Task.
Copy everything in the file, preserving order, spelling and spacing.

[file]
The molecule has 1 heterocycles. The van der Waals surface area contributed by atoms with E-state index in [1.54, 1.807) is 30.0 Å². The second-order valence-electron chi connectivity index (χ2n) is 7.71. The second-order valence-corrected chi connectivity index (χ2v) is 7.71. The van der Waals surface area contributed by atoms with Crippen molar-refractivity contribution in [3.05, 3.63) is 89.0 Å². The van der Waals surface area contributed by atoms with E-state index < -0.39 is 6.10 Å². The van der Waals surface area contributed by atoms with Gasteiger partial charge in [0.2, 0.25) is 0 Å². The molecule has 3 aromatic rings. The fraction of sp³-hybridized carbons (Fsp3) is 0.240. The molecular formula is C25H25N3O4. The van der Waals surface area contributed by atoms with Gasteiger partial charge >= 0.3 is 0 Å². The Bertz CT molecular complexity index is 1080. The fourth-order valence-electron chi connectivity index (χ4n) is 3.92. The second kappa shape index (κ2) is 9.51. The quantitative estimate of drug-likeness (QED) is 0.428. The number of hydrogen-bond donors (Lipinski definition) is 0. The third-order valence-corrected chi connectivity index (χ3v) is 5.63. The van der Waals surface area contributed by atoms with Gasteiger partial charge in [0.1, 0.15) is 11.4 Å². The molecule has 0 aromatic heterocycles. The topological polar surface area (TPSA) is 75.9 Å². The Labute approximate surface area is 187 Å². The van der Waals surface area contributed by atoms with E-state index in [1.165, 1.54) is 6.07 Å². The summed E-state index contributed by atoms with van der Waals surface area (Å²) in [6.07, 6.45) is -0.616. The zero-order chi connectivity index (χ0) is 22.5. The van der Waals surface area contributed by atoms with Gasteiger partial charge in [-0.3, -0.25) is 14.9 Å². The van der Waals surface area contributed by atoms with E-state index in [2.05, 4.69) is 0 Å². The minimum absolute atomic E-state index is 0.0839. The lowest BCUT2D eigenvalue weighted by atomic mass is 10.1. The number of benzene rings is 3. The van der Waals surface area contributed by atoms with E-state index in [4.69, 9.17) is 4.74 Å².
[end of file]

The molecule has 1 heterocycles. The van der Waals surface area contributed by atoms with E-state index in [1.54, 1.807) is 30.0 Å². The second-order valence-electron chi connectivity index (χ2n) is 7.71. The second-order valence-corrected chi connectivity index (χ2v) is 7.71. The van der Waals surface area contributed by atoms with Crippen molar-refractivity contribution in [3.05, 3.63) is 89.0 Å². The van der Waals surface area contributed by atoms with E-state index < -0.39 is 6.10 Å². The van der Waals surface area contributed by atoms with Gasteiger partial charge in [0.2, 0.25) is 0 Å². The molecule has 3 aromatic rings. The fraction of sp³-hybridized carbons (Fsp3) is 0.240. The molecular formula is C25H25N3O4. The van der Waals surface area contributed by atoms with Gasteiger partial charge >= 0.3 is 0 Å². The Bertz CT molecular complexity index is 1080. The fourth-order valence-electron chi connectivity index (χ4n) is 3.92. The second kappa shape index (κ2) is 9.51. The quantitative estimate of drug-likeness (QED) is 0.428. The number of hydrogen-bond donors (Lipinski definition) is 0. The third-order valence-corrected chi connectivity index (χ3v) is 5.63. The van der Waals surface area contributed by atoms with Gasteiger partial charge in [0.1, 0.15) is 11.4 Å². The molecule has 0 aromatic heterocycles. The topological polar surface area (TPSA) is 75.9 Å². The Labute approximate surface area is 187 Å². The van der Waals surface area contributed by atoms with E-state index in [1.165, 1.54) is 6.07 Å². The summed E-state index contributed by atoms with van der Waals surface area (Å²) in [6.07, 6.45) is -0.616. The zero-order chi connectivity index (χ0) is 22.5. The van der Waals surface area contributed by atoms with Gasteiger partial charge in [-0.3, -0.25) is 14.9 Å². The van der Waals surface area contributed by atoms with E-state index in [2.05, 4.69) is 0 Å². The minimum absolute atomic E-state index is 0.0839. The lowest BCUT2D eigenvalue weighted by atomic mass is 10.1. The number of benzene rings is 3. The van der Waals surface area contributed by atoms with E-state index in [4.69, 9.17) is 4.74 Å².